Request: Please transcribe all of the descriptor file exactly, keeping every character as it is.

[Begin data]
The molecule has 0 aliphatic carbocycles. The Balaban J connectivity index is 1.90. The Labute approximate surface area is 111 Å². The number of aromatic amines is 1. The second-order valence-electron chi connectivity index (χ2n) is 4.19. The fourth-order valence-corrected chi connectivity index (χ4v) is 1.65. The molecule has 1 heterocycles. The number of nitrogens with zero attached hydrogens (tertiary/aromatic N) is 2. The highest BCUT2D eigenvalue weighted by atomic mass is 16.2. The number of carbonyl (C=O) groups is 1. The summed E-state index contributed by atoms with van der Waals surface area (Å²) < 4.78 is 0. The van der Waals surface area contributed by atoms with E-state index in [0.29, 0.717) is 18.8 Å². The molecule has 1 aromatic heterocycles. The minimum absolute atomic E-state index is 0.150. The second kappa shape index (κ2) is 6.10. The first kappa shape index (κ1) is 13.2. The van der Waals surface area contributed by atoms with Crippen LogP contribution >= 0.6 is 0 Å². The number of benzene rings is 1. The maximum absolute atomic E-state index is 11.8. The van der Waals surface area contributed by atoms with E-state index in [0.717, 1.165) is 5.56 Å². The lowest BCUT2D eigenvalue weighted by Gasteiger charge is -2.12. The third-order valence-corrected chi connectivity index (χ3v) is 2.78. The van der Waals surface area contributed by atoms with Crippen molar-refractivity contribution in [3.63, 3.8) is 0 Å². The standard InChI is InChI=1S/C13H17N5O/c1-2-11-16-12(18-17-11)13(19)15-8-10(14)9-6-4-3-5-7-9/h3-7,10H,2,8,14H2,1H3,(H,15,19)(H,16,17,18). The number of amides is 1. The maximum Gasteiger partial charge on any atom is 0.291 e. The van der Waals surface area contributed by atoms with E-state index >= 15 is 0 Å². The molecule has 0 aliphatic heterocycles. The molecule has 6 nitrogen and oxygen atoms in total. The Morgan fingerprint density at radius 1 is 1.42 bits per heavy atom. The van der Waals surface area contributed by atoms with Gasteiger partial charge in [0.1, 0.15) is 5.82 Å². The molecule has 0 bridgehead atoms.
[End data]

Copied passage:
The molecule has 0 aliphatic carbocycles. The Balaban J connectivity index is 1.90. The Labute approximate surface area is 111 Å². The number of aromatic amines is 1. The second-order valence-electron chi connectivity index (χ2n) is 4.19. The fourth-order valence-corrected chi connectivity index (χ4v) is 1.65. The molecule has 1 heterocycles. The number of nitrogens with zero attached hydrogens (tertiary/aromatic N) is 2. The highest BCUT2D eigenvalue weighted by atomic mass is 16.2. The number of carbonyl (C=O) groups is 1. The summed E-state index contributed by atoms with van der Waals surface area (Å²) < 4.78 is 0. The van der Waals surface area contributed by atoms with E-state index in [0.29, 0.717) is 18.8 Å². The molecule has 1 aromatic heterocycles. The minimum absolute atomic E-state index is 0.150. The second kappa shape index (κ2) is 6.10. The first kappa shape index (κ1) is 13.2. The van der Waals surface area contributed by atoms with Crippen LogP contribution >= 0.6 is 0 Å². The number of benzene rings is 1. The maximum absolute atomic E-state index is 11.8. The van der Waals surface area contributed by atoms with E-state index in [0.717, 1.165) is 5.56 Å². The lowest BCUT2D eigenvalue weighted by Gasteiger charge is -2.12. The third-order valence-corrected chi connectivity index (χ3v) is 2.78. The van der Waals surface area contributed by atoms with Crippen molar-refractivity contribution in [3.63, 3.8) is 0 Å². The standard InChI is InChI=1S/C13H17N5O/c1-2-11-16-12(18-17-11)13(19)15-8-10(14)9-6-4-3-5-7-9/h3-7,10H,2,8,14H2,1H3,(H,15,19)(H,16,17,18). The number of amides is 1. The maximum Gasteiger partial charge on any atom is 0.291 e. The van der Waals surface area contributed by atoms with E-state index >= 15 is 0 Å². The molecule has 0 aliphatic heterocycles. The molecule has 6 nitrogen and oxygen atoms in total. The Morgan fingerprint density at radius 1 is 1.42 bits per heavy atom. The van der Waals surface area contributed by atoms with Gasteiger partial charge in [0.1, 0.15) is 5.82 Å². The molecule has 0 bridgehead atoms.